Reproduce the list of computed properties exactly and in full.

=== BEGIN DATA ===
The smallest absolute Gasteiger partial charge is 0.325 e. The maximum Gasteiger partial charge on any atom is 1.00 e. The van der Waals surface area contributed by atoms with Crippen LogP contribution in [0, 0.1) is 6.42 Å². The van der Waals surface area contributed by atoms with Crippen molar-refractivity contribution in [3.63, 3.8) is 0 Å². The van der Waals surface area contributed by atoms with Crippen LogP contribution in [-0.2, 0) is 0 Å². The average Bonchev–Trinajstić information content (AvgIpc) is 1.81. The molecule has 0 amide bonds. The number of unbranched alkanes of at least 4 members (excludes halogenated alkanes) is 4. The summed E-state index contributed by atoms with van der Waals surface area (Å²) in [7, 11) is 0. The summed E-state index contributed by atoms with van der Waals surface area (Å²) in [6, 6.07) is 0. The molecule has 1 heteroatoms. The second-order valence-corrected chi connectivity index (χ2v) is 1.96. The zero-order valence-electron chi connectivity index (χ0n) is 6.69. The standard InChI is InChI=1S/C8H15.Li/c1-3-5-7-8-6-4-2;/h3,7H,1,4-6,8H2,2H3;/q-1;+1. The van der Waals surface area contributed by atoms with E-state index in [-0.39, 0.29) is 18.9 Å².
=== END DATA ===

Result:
The smallest absolute Gasteiger partial charge is 0.325 e. The maximum Gasteiger partial charge on any atom is 1.00 e. The van der Waals surface area contributed by atoms with Crippen LogP contribution in [0, 0.1) is 6.42 Å². The van der Waals surface area contributed by atoms with Crippen molar-refractivity contribution in [3.63, 3.8) is 0 Å². The van der Waals surface area contributed by atoms with Crippen LogP contribution in [-0.2, 0) is 0 Å². The average Bonchev–Trinajstić information content (AvgIpc) is 1.81. The molecule has 0 amide bonds. The number of unbranched alkanes of at least 4 members (excludes halogenated alkanes) is 4. The summed E-state index contributed by atoms with van der Waals surface area (Å²) in [7, 11) is 0. The summed E-state index contributed by atoms with van der Waals surface area (Å²) in [6, 6.07) is 0. The molecule has 1 heteroatoms. The second-order valence-corrected chi connectivity index (χ2v) is 1.96. The zero-order valence-electron chi connectivity index (χ0n) is 6.69. The standard InChI is InChI=1S/C8H15.Li/c1-3-5-7-8-6-4-2;/h3,7H,1,4-6,8H2,2H3;/q-1;+1. The van der Waals surface area contributed by atoms with E-state index in [-0.39, 0.29) is 18.9 Å².